Let $T$ denote the $2$-torus, $P$ the projective plane, and $nT$/$nP$ the connected sum of $n$ tori/$n$ projective planes respectively.

1) how can I prove, that $nT$ and $nP$ are homeomorphic to their fundamental polygons, i.e. the quotients of the regular $4n$-gon / $2n$-gon, depicted below? I'm guessing induction on $n$. For $n=1$, the thing already holds, but how does one go through the inductive step? No need for actual formulas, just intuitively to the point when one can easily figure out the formulas himself. enter image description here

2) We can see that all points enter image description here become the same under the quotient projection. This gives $nT$ and $nP$ the CW-structure, depicted below, enter image description here $~~~~~~$ where we attach a disc $B^2$ via the attaching map $a_1b_1a_1^{-1}b_1^{-1}\ldots a_nb_na_n^{-1}b_n^{-1}=[a_1,b_1]\ldots[a_n,b_n]$ for $nT$, and $a_1^2\ldots a_n^2$ for $nP$.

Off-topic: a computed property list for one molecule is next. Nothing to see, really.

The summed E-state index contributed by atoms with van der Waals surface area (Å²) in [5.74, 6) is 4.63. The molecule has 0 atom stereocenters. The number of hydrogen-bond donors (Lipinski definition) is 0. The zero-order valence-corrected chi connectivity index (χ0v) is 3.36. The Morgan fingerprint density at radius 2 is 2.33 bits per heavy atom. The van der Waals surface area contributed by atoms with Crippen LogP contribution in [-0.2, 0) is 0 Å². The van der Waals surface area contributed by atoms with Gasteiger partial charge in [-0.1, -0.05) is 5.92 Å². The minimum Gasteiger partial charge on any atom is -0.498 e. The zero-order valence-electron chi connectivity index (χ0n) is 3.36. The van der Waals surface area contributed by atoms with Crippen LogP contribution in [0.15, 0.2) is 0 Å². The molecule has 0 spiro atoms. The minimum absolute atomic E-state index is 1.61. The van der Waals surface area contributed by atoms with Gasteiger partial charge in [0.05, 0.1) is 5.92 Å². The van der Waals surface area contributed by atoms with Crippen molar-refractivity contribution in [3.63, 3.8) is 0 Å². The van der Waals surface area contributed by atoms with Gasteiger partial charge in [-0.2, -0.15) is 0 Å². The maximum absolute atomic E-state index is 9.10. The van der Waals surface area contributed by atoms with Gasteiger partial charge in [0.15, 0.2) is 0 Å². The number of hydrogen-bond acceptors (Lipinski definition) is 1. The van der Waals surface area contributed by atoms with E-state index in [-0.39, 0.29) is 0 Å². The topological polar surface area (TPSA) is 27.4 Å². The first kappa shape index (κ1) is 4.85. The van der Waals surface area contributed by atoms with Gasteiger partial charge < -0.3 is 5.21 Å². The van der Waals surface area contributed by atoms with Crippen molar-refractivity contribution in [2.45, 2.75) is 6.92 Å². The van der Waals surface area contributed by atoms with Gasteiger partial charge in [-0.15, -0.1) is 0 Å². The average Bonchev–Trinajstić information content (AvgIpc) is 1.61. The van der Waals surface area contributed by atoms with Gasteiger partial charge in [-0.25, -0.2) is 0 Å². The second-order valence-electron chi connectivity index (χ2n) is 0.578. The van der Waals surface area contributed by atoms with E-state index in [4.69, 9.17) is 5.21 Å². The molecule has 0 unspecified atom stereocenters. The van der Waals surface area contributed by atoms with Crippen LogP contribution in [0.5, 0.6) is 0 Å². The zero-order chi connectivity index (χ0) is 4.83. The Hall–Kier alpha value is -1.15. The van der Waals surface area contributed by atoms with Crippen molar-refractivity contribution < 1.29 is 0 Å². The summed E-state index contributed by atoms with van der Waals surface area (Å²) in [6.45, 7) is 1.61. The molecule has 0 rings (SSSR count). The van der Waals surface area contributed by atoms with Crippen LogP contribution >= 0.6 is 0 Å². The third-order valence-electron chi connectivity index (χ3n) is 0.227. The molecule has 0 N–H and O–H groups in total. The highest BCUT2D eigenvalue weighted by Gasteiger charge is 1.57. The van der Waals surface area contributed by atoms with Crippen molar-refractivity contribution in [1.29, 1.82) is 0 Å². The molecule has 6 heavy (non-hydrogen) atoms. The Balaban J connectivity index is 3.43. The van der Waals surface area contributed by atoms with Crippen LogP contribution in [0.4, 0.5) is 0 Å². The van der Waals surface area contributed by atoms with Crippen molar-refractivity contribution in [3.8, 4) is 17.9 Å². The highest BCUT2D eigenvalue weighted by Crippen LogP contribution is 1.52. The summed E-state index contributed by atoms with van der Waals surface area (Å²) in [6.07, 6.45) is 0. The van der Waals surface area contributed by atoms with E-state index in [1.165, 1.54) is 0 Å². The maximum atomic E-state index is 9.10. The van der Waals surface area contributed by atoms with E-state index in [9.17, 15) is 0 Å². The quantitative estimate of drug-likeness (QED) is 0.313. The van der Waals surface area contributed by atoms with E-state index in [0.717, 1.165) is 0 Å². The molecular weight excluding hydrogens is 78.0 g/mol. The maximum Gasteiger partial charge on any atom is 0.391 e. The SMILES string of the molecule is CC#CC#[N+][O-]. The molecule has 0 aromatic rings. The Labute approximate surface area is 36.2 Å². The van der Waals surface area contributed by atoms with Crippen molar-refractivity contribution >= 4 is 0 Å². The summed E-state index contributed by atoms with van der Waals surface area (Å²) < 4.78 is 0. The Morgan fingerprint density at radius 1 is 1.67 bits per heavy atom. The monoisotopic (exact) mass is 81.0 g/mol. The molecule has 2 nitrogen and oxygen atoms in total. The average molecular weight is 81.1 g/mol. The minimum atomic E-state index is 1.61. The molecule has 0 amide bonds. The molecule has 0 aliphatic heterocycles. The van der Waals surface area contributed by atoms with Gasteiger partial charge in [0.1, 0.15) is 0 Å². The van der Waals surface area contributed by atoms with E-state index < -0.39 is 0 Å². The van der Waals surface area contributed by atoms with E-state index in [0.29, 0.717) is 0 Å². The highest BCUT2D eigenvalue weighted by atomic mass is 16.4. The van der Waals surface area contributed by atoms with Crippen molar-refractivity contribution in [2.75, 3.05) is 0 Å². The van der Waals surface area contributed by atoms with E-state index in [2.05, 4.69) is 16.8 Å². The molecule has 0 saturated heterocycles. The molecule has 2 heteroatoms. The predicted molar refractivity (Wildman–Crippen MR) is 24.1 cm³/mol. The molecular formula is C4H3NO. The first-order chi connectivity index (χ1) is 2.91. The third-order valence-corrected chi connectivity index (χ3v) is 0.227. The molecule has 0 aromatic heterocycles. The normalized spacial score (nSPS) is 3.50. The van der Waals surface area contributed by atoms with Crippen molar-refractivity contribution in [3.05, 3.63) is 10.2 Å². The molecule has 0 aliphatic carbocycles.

By the theorem regarding the fundamental group of a CW-complex, it follows that $$\pi_1(nT)=\langle a_1,b_1,\ldots,a_n,b_n|[a_1,b_1]\ldots[a_n,b_n]\rangle~~~~\text{and}$$ $$\pi_1(nP)=\langle a_1,\ldots,a_n|a_1^2\ldots a_n^2\rangle.$$ Is this correct?

3) How can $nP$ and $nT$ be homeomorphic to their CW-decompositions, when at the point enter image description here, the locallly $2$-euclidean property does not hold (the way I see it)?

  • 2
    $\begingroup$ The result $\pi_1(nT)=\langle a_1,\dots, b_g\,|\,[a_1,b_1]\dots[a_g,b_g]\rangle$ is correct. Also, look more closely - the locally $2$-euclidean property does hold at the red point. $\endgroup$ – user8268 Jun 9 '11 at 7:20
  • 1
    $\begingroup$ For your first question, you need to use the definition of the connected sum. Basically, in your picture of $nT$, you cut along the line segment from the beginning of $a_1$ to the end of $b_1^{-1}$. You get a torus with a disc removed (this is the pentagon with a free side) and something which is a $(n-1)T$ with a disc removed by induction. When you glue them together along the cut you get exactly the connected sum you need. $\endgroup$ – Miha Habič Jun 9 '11 at 8:18
  • $\begingroup$ Marvellous, I see it now. Thank you. $\endgroup$ – Leon Jun 9 '11 at 8:39

Your Answer

By clicking “Post Your Answer”, you agree to our terms of service, privacy policy and cookie policy

Browse other questions tagged or ask your own question.